Configuring Windows Server PowerShell Web Access


PowerShell Web Access is a new feature in Windows Server 2012 (in this case, Windows 8 Beta).  The obvious advantage of this functionality is being able to easily run remote PS commands without making a direct connection (either console or RDP) or using long-hand PowerShell commands like ‘enter-pssession’ and ‘invoke-command’ required for remote PowerShell.

I’m certainly no PowerShell guru, but I’ve shown this a few times in my lab lately and had some folks ask a few questions…primarily, how do you install this?

It’s a pretty straightforward installation…there’s an even a switch to let PowerShell configure the certificate for you (a test cert, so lab usage only please).

In my lab, I started from scratch with a Windows 8 Beta VM.  I installed the IIS and PowerShell Web Access Role/Feature.

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Next, you’ll want to run the ‘install-PswaWebApplication –UseTestCertificate’ command to install the application.  If you have an existing cert you can assign it with this switch as well or you more easily, you can just assign it while your in IIS Manager.  You won’t need the switch then (if you try to use it, the script will bark at you letting you know the site is already configured for SSL).  For production environments, you will obviously be using a CA cert of some kind.  The downside, as you can see from the yellow text below, is that this cert expires in 90 days.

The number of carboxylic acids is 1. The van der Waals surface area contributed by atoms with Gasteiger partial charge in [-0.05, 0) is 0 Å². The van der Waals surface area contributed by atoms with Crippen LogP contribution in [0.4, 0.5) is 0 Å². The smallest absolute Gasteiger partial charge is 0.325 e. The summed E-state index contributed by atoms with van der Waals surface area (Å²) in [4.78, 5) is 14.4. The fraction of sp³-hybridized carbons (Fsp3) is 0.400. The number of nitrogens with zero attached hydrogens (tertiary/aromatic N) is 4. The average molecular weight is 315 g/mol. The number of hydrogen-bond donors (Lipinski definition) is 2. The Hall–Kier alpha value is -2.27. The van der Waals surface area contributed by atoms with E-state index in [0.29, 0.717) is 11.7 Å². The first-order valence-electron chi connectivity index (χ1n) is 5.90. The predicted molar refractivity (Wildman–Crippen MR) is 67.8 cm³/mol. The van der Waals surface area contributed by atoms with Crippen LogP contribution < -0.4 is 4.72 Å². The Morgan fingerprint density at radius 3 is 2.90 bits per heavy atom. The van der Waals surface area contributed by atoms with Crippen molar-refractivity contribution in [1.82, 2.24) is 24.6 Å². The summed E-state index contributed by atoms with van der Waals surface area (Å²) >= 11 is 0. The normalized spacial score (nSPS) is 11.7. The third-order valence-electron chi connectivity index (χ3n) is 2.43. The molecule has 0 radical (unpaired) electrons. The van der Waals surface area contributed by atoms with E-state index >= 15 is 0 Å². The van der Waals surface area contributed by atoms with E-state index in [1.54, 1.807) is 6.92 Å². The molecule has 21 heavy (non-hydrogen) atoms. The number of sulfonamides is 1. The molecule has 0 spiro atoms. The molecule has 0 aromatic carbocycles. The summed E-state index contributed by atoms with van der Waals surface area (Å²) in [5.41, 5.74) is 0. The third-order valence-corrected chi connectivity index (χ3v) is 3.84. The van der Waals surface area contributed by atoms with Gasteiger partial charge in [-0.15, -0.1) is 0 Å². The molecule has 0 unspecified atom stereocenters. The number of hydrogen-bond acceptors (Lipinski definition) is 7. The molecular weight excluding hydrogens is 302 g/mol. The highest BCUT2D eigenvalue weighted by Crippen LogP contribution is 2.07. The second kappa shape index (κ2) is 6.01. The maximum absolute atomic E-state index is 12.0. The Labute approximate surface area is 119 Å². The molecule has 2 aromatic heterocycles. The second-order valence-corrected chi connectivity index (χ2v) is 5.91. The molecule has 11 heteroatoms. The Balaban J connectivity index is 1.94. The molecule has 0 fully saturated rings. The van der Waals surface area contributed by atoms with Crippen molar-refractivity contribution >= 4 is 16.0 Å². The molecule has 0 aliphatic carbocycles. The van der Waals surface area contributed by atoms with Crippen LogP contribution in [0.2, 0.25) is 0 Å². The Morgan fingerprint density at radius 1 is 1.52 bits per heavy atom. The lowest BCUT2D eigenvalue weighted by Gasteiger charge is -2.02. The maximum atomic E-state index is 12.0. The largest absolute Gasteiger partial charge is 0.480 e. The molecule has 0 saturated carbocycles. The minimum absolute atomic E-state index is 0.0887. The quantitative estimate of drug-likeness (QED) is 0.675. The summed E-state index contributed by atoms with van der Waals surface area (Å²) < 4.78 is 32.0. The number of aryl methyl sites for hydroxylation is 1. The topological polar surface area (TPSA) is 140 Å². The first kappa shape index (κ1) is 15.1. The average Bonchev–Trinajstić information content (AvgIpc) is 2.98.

Creating a self-signed cert is easy – go here: http://technet.microsoft.com/en-us/library/cc753127(v=WS.10).aspx and create a ‘personal’ cert on the server where you are hosting PSWA.  Edit bindings on the default web site (or wherever you installed PSWA) and select the cert you created and bind it to 443.  Easy enough.

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Next, you’ll want to use the ‘Add-PswaAuthorizationRule * * *’ command:

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From here, you can login to https://servername/pswa

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You can login to both Windows 8 and Windows 2008 R2 hosts.  If you get an error, it’s usually because WinRM isn’t properly configured.  Issuing the command “winrm quickconfig’ on a host will usually fix the problem and you’ll be able to access it remotely.

Have fun!


Comments (2)

  1. Everyday I find more and more cooler things about Windows Server 2012, can't wait to upgrade!

  2. Madhavan says:

    Excellent…you saved you my day….

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